revenues at a global scale.
Figure 1 - Over 1.5 billion smart phones to ship worldwide in 2016 (Judge, 2016)
1.3 Who are their customers and what needs do they have?
As the leading brand in smartphones, Samsung has various groups of customers from which some are
more relevant than others. So-called “buffs” for example, are customers which can be seen as innovators
or early adopters and show high interest in Samsung’s newest releases. They are easily enthused by
innovative technologies like Smartwatches or special add-ons and are important to the company since
they show less price-sensitivity. Following this scheme, high earners and professionals are part of
Samsung’s customers since they often are capable to spend more on quality products and might even buy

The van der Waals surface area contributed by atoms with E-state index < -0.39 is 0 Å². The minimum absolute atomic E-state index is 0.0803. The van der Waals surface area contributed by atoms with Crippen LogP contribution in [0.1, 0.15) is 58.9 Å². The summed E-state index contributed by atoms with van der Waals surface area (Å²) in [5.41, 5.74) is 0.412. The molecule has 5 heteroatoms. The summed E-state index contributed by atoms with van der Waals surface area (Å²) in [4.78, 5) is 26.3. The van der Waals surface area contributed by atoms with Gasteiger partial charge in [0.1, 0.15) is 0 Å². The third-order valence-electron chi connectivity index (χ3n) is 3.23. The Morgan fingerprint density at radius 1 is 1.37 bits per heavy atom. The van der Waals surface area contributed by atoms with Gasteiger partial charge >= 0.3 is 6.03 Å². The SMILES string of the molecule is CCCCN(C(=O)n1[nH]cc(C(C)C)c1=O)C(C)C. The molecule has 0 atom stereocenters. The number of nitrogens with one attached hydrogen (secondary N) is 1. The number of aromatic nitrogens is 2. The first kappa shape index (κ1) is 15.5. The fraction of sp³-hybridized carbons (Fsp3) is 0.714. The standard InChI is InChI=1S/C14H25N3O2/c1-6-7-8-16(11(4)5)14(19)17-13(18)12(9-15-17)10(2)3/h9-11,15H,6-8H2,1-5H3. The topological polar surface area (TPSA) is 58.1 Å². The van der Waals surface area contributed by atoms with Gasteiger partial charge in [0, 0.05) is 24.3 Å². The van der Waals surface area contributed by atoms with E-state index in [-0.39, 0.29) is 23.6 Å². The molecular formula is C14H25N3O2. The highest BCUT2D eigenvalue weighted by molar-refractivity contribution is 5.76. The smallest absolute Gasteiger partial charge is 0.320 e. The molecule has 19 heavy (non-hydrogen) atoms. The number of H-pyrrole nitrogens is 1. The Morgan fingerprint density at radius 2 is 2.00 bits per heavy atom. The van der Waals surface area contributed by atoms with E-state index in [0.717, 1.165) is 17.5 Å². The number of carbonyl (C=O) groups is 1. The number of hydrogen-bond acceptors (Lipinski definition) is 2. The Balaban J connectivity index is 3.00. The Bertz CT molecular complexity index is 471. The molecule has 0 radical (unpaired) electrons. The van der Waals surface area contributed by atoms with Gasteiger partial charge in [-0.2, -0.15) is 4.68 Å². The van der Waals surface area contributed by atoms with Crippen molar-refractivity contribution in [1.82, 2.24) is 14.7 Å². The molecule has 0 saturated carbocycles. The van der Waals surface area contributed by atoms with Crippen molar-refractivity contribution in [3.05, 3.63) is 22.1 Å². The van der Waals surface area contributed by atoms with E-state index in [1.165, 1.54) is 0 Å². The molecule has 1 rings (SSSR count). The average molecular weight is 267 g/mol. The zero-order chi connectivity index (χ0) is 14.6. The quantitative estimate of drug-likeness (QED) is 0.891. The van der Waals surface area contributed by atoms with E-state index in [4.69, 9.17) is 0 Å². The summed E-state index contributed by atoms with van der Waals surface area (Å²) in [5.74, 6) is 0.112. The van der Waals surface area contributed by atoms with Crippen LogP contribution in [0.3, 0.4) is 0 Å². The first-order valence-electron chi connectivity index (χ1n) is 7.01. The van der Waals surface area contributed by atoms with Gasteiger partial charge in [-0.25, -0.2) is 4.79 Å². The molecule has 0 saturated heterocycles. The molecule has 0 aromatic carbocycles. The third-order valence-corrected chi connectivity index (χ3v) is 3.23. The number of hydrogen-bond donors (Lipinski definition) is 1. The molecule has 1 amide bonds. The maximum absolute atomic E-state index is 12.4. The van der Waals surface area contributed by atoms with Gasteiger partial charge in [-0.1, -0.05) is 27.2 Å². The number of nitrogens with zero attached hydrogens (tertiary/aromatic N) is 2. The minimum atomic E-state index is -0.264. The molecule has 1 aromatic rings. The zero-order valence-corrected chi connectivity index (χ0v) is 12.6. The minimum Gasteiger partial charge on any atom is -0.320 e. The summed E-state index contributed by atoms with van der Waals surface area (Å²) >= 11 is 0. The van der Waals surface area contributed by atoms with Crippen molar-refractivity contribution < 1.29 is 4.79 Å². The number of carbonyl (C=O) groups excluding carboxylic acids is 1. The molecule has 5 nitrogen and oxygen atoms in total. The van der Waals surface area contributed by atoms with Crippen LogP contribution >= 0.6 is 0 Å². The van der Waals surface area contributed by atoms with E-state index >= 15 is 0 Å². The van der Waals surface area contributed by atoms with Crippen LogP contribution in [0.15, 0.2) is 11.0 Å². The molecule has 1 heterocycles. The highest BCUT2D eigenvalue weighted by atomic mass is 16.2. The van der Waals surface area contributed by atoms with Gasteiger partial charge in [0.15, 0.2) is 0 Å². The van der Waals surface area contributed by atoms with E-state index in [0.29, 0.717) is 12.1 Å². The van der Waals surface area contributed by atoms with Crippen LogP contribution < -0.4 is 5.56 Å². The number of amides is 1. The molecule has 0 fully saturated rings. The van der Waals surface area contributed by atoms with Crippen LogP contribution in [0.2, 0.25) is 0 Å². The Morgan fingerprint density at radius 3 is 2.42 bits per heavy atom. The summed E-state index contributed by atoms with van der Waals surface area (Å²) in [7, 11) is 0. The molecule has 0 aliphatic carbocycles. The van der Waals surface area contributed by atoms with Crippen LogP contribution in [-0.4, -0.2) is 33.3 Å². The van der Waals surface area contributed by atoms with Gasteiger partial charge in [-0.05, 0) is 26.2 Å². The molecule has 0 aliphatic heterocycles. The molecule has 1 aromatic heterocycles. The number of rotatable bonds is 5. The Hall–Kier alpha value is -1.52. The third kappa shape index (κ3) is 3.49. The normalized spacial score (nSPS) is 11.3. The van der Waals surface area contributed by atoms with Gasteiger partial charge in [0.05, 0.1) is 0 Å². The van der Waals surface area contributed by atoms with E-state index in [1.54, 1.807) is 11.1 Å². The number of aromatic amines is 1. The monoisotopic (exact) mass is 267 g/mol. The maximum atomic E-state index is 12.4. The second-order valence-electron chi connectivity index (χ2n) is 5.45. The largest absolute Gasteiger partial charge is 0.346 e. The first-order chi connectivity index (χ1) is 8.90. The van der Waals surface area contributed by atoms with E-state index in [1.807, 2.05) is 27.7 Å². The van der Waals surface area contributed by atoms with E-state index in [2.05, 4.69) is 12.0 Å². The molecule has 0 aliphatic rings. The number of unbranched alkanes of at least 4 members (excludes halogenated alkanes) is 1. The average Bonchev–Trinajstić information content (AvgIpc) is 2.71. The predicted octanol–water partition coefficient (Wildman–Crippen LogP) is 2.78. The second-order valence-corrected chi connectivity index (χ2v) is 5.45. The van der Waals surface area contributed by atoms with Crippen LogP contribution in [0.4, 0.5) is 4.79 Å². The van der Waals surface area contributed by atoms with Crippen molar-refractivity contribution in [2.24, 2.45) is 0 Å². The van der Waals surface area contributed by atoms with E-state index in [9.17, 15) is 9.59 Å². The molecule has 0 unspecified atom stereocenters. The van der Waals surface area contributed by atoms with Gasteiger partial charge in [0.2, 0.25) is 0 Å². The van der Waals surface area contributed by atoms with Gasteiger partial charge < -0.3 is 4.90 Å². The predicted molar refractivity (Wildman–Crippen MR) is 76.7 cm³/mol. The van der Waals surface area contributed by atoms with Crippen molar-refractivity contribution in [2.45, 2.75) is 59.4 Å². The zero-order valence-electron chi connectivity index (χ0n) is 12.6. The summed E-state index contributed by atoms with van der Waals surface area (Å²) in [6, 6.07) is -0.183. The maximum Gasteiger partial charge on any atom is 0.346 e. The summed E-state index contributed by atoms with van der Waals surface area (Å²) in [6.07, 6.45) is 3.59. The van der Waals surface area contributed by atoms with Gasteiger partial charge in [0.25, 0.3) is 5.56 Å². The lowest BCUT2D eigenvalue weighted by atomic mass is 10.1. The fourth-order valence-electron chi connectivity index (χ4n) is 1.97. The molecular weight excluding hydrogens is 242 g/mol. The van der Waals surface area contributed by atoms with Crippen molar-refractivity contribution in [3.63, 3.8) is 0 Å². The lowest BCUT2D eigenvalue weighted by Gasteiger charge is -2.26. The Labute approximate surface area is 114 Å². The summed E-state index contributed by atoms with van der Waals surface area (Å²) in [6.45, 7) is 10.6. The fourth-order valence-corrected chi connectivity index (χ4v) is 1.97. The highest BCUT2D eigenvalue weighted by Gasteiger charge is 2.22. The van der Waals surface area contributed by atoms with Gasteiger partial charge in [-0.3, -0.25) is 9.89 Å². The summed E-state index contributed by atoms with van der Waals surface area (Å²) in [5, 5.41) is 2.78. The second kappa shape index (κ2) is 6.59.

further products to connect with their phone like laptops or tablets. Finally, Samsung has lately also been
focusing on another group of customers who has particularly emerged as being part of the leading
purchasing powers: in an article published on Mobile Today this February, Samsung is said to have
launched special phone features like the virtual reality lens to attract young customers. Samsung has
witnessed an increase of teenagers buying smartphones and spending their money on recent mobile trends
and therefore also adapts to these expectations. In other words, Samsung comes up with new apps and
camera filters especially young people tend to use and also launched new colours and designs to their
Smartwatch series by the beginning of this year (Samsung, 2016). Following professionals needs,
Samsung has already launched apps such as mobile Banking and stocks some time ago but keeps
developing their program in order to offer the best experience possible. By introducing the wireless
charger, the company again made a step to facilitate the routine of e.g. business clients who travel a lot
and therefore benefit from this new appliance. Paying close attention to their customers and establishing a